This time it was supposed to be different. That was the whole point of the promotion: Two vigorous heavyweights would step into the ring and, on the basis of their skill and courage alone, decide boxing's most important championship. So this was going to be unlike almost any other bout in recent history. It was without artifice, without intrigue, without any angle that played to our cynicism. No ex-con on the loose, no white hope, no bellowing publicity machine inflating a sorry event--just two guys whose careers had led them to a logical and much anticipated conflict. In boxing's chapel, too. New York's Madison Square Garden was just the place for a fight to establish, for the first time in six years, who really was the baddest man on the planet. Tradition, horribly riddled by Mike Tyson's troubled tenure and by the corrupt inefficiency of greedy sanctioning bodies that had given us 10 champions since 1992, might be restored here, in the mecca, as WBA and IBF champ Evander Holyfield and WBC champ Lennox Lewis put their belts on the line.
But one thing we've learned is that boxing is never really different. The sport, as it is today, will defeat the best intentions every time. Short of the on-the-spot surgery by Mike Tyson that gave boxing a black ear two years ago, last Saturday's title-unification bout, in which bizarre scoring turned a fairly one-sided fight into a draw, was as definitive a disappointment as is possible to deliver.
Looking at Holyfield after the fight, bruised and then cramping in such distress at a press conference that a doctor had to be called, you realized that boxing was never going to get it right. Holyfield kept his belts? He looked lucky to be alive.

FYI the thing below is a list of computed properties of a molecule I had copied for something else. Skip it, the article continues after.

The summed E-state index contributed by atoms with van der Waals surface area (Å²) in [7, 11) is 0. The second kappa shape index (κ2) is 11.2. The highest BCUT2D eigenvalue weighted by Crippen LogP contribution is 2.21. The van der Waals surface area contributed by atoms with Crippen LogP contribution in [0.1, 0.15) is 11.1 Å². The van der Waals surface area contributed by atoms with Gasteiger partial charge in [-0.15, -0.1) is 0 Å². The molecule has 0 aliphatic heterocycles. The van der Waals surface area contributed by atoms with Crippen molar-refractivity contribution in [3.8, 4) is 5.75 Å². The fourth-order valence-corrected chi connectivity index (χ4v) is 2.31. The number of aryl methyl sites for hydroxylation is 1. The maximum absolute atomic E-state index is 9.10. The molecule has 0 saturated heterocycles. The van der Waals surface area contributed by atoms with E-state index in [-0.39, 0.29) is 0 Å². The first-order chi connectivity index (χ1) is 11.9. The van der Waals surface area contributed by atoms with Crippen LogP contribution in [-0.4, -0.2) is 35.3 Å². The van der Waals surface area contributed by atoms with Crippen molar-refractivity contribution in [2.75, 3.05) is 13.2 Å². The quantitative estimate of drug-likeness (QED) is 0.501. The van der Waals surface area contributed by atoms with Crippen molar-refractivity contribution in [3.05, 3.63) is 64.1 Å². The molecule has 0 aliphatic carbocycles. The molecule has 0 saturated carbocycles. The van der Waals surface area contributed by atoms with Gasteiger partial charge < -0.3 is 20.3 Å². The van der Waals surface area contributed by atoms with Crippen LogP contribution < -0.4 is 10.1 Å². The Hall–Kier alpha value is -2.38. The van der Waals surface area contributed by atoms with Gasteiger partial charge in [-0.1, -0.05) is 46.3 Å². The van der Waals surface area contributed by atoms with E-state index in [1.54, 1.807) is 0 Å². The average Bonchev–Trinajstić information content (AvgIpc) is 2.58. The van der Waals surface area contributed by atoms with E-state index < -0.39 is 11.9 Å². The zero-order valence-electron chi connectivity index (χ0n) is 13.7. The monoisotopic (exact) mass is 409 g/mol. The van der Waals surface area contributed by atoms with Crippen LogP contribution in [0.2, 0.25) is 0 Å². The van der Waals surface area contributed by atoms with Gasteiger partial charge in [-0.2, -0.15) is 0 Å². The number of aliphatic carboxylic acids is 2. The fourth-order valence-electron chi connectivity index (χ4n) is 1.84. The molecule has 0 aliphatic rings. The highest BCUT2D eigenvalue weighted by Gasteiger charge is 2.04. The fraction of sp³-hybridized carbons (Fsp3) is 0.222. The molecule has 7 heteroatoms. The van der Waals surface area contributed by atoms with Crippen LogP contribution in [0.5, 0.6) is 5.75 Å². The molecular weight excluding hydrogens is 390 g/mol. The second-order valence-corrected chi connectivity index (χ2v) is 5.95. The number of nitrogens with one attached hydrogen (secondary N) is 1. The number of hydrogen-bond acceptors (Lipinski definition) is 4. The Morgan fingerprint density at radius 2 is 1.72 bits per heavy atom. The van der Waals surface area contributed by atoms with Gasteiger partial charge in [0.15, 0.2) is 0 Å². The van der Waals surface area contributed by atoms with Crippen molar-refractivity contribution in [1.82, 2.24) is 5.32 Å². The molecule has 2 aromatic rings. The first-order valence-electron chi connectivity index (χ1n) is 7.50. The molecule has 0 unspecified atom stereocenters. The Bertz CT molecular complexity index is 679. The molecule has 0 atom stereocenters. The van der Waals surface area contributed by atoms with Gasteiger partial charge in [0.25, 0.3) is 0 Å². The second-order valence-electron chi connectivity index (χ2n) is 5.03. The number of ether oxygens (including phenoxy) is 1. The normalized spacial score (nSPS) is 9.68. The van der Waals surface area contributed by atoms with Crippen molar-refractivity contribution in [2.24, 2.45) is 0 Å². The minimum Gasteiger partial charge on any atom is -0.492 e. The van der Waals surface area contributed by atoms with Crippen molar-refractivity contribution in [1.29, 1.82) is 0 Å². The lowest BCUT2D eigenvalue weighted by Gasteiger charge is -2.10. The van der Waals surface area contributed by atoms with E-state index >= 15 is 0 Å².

Then seeing a jaunty Lewis, largely unmarked but without the belts he deserved, gave you that old familiar feeling: shame. So much had been invested in this bout--millions of dollars, but hope besides--that you couldn't help but feel embarrassed once more at the paltry way boxing rewards its fans. A draw.
The outrage that followed was so absolute that even the three sanctioning bodies had to acknowledge the game's disgrace. On Sunday the three of them ordered a rematch within six months that, because of the usual politics, would otherwise never have happened. Well, let's face it, because of the usual politics, it still might not happen. But the fact that they acted in unison gives you an idea of how absurd the decision was.
Lewis, the big Brit who had been ducked most of his career, came into the fight an uncertain prospect. At 6'5" and 246 pounds, with a hard jab and a detonating right, he was a tantalizing specimen. But by virtue of both his cautious temperament and the lack of a superfight in his 10-year career, he was considered something of an underachiever, or at least an unknown. Holyfield, though smaller and older, was the kind of gutsy fighter who would finally test him.
So Lewis peppered Holyfield from Round 1, popping him with stiff jabs and--not as often as he should have--following with rights and uppercuts. Holyfield, giving away 2 1/2 inches and 31 pounds, had no recourse but to attempt lunging, rushing right hands, gambling that he could slip behind the jab and be on top of Lewis before he could do anything about it.
It was an insufficient plan. For the most part Lewis held him off. Only once, in the third round, Holyfield's self-proclaimed round of destruction, did Lewis appear to be in trouble. But once the round passed, Lewis cruised until late in the bout, when Holyfield's desperation began to count again.
It was, according to almost any ringsider you spoke to, a resounding victory for Lewis. Perhaps he could have come in on Holyfield in Round 5, after driving him straight back with an overhand right, and maybe even finished him off. Then again, Lewis might have been correct when he said, "That's just how Holyfield suckers you in." But that was about all on which you could fault Lewis.